Monday, June 24, 2013

William Lamson - solarium

Isn't William Lamson's Solarium beautiful? Built as part of Storm King's 2012 Light + Landscape exhibition, Solarium is a functional greenhouse with a twist - all 162 panels that make up the work were created out of caramelized sugar. As Lamson explains:
Like a mountain chapel or Thoreau’s one-room cabin, Solarium references a tradition of isolated outposts designed for reflection. Each of the 162 panels is made of sugar cooked to different temperatures and then sealed between two panes of window glass.   The space functions as both an experimental greenhouse, growing three species of miniature citrus trees, and a meditative environment.   In warm months, a 5x8 ft panel on each side of the house opens up to allow viewers to enter and exit the house from all directions.  In addition to creating a pavilion like environment, this design references the architecture of a plant leaf, where the stomata opens and closes to help regulate the plants temperature. Set within the open the landscape, the house functions as a hybrid sanctuary at once evoking a plant conservatory, a chapel, and zen garden.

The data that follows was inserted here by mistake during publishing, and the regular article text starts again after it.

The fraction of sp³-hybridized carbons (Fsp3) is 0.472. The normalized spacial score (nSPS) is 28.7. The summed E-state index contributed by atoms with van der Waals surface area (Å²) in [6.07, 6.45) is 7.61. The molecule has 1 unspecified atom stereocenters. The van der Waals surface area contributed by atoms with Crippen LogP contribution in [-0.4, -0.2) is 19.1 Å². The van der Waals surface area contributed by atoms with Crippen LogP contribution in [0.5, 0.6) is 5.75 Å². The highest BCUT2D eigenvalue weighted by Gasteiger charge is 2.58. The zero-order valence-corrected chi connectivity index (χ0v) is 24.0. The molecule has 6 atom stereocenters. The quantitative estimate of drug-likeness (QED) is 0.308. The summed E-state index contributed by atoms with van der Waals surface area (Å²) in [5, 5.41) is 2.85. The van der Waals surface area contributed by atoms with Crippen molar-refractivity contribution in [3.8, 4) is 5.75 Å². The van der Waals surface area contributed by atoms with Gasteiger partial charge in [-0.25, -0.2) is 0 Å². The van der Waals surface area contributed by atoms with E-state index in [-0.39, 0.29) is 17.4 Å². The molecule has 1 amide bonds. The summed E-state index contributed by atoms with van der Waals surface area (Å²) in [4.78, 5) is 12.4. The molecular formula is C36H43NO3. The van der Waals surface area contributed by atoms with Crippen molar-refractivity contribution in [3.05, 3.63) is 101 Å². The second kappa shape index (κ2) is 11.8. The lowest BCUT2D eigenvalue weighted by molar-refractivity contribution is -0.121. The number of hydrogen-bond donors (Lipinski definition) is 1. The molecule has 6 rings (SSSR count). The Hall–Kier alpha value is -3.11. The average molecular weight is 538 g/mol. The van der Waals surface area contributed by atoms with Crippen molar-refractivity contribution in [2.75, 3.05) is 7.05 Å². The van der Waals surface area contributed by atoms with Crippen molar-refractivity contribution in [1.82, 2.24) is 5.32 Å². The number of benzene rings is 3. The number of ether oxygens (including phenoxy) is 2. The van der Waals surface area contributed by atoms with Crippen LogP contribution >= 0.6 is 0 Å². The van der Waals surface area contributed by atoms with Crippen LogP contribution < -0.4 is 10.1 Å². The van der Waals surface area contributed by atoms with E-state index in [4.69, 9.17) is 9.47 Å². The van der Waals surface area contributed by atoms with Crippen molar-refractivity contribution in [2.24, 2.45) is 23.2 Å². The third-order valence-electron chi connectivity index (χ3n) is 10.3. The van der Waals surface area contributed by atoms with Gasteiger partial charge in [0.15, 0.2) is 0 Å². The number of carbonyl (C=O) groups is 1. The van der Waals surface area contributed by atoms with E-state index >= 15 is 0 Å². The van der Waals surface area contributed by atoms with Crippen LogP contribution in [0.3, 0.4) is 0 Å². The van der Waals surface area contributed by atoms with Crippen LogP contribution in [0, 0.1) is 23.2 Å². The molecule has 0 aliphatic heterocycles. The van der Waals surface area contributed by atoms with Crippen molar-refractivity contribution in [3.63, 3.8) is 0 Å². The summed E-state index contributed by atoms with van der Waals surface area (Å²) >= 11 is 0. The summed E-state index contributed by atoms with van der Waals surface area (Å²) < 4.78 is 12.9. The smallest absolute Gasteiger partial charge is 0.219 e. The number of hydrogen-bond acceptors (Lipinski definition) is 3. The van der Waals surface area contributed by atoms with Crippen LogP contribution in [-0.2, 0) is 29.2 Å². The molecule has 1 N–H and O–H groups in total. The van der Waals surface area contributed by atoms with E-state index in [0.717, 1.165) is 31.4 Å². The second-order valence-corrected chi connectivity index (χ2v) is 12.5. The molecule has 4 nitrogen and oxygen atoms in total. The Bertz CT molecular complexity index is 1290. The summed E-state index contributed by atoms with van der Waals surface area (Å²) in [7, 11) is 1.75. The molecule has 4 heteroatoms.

Isn't that incredible? I'm just sorry that I missed seeing it in person. Below is a video by Kate Barker-Froyland that describes the process in more detail, and you can see more images of Solarium as well as Lamson's work on his website.

(Images © William Lamson 2013. Via Colossal)

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